Those who went to Babe: Pig in the City in 1998 – George Miller’s sequel to his great 1995 Babe – to see another naturalist’s adventure set on the Hoggett farm had their expectations upended. Miller and his co-writers, Judy Morris and Mark Lamprell, clearly had no interest in repeating the achievement of the first film. Though Pig in the City begins with a farm-wide celebration of Babe’s sheep-herding triumphs, within the first few minutes Farmer Hoggett (James Cromwell) is confined to his bed in a cast and a neck brace following a nasty fall down a well – a consequence of a miscalculation on Babe’s part about how best to help “the boss.” Then the bank threatens to foreclose on his property and Hoggett’s beloved pig-faced wife Esmé (Magda Szubanski) hatches a plan to enter Babe in a fair, which requires an international plane trip, and takes Babe away from all of his farm companions, the familiar supporting cast of the first Babe (as well as, of course, Hoggett himself). Mrs. Hoggett’s scheme is set off course when a drug-sniffing customs hound at the airport decides to show off for Babe’s benefit and gets the boss’s wife detained for dope smuggling; by the time customs clears her she and Babe have missed their connections. With no imminent flight available to return them home, they trudge over to the only hotel in the vicinity that welcomes pets. But circumstances conspire to separate Esmé and Babe. First their suitcase and then Babe himself are kidnapped by a family of chimps on the floor below – and one solemn, laconic orangutan, their Uncle Thelonius. They perform with the concierge’s Uncle Fugly Floom (Mickey Rooney, in a wondrous, absurdist Keatonesque cameo), a dilapidated vaudevillian who’s been reduced to entertaining in the children’s wards of hospitals. Then Esmé gets into more trouble with the law (don’t ask). Like Babe’s stint in Fugly’s act, it’s only temporary. But the separation is enough to throw Babe into the cold city of Metropolis, where animals who have been set loose by their humans are as likely to starve as not, and where the prevailing spirit is – if you’ll forgive me – dog eat dog.
Saturday, February 7, 2015
Friday, February 6, 2015
Fiona Apple’s ”Container” is as disturbing as any theme song ever heard over the opening credits of each episode in a TV series. In this case, it’s the musical coda for The Affair, the first season of which ran from October through December last year on the Showtime cable network. With a big dose of Celtic doom, the nominally simple yet anguished a cappella melody sets the mood for a complex drama about adultery. Apart from politics and religion, arguably there is no greater hypocrisy in many countries than when it comes to the subject of carnal pleasure. In terms of words and images, sex was just sex until the concept of pornography first surfaced during the Victorian era with England’s Obscene Publications Act of 1857. Never mind that prehistoric cave paintings depicted copulation up the ying-yang. And don’t even get me started about erotica in ancient Egyptian, Greek, Roman, Indian and Japanese cultures! The specific draw of in flagrante delicto – which Hank Williams so aptly defined in 1952 as “Your Cheatin’ Heart” – must be powerful. More than half of all married couples in America are apparently unfaithful. That was even true when Mom and Dad slept in separated twin beds on mid-20th-century sitcoms. A society that holds monogamy up as an admirable virtue is a society probably fooling itself.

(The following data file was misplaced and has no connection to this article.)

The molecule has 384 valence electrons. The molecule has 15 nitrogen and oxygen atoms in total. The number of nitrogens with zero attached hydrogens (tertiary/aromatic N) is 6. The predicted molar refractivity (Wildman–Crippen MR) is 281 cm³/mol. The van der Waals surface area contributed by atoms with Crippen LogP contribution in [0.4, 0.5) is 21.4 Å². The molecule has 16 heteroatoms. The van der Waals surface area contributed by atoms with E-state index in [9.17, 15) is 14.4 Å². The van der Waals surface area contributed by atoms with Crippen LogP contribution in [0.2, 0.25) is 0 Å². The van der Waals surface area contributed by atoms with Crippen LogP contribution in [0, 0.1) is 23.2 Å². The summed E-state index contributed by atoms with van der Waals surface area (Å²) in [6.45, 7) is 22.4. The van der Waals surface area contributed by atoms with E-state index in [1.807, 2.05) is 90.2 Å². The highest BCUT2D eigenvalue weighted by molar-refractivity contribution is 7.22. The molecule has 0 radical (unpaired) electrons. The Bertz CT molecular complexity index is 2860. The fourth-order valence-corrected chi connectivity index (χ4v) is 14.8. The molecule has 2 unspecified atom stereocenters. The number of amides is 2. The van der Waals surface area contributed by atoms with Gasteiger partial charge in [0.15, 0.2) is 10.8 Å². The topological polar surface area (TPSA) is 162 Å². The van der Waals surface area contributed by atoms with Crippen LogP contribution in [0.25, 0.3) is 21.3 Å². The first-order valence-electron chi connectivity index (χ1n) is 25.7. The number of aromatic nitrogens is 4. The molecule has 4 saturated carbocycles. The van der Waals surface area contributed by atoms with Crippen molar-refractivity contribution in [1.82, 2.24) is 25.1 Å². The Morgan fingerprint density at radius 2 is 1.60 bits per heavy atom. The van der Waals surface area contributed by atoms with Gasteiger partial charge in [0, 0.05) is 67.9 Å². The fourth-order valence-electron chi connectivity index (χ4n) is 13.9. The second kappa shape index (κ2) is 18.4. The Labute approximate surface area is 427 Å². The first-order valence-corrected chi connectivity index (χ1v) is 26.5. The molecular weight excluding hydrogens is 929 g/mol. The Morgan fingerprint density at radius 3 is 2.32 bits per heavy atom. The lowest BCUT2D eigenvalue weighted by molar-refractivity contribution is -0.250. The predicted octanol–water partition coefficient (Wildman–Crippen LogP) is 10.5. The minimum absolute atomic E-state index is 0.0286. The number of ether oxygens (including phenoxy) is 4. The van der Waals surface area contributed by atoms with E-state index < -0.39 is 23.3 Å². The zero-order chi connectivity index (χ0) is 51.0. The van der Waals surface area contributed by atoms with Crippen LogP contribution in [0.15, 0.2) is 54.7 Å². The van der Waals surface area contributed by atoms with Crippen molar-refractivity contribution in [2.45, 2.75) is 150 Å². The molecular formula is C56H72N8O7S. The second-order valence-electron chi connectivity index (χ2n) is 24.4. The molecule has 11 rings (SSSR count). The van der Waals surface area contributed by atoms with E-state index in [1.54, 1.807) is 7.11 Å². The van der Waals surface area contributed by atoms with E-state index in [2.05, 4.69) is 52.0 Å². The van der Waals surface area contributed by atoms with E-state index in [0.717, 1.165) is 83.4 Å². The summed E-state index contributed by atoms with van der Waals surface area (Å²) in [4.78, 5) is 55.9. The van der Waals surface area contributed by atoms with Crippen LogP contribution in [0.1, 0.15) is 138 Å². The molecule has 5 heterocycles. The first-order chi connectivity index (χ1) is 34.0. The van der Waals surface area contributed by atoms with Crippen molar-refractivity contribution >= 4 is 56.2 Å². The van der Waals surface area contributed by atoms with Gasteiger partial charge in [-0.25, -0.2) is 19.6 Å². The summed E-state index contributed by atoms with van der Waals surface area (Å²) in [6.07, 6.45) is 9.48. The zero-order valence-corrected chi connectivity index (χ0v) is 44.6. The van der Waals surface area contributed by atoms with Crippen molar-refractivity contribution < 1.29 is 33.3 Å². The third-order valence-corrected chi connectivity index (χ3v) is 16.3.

Thursday, February 5, 2015
Why all this talk about foxes? It’s because Michael Wrycraft’s lovely cover design for Jon Brooks’ new CD features a very distinguished looking fox, not a silver fox… a red one. And this one is not in a city, he’s roaming free in The Smiling & Beautiful Countryside. Brooks is a powerful singer-songwriter who has been well known for his political songs. Songs like “Fort McMurray,” “Hudson Girl,” “Son of Hamas” and “Cage Fighter” (all from 2012’s Delicate Cages CD) dealt with issues as wide ranging as the Alberta tar sands, Quebec language laws, Palestinian suicide bombers, and a mixed martial arts fighter who had been a Bosnian child soldier. The new album, which takes its title from a Sherlock Holmes quote, is something quite different. It’s a collection of murder ballads. Not Ozark murder ballads handed down from generation to generation, but Canadian murder ballads that Brooks has written. Gore, sex, killing, necrophilia: name your poison and it’s here. I saw Brooks play “Delia’s Gone,” another murder ballad, at a Johnny Cash Tribute Show a year or so ago and it gave me a clue as to what this CD would be like. Wrycraft told me then that Brooks wanted to “piss people off” with his new album. This might do it.
Wednesday, February 4, 2015
Tuesday, February 3, 2015
|The Atari dig in Alamogordo, New Mexico, April 2014.|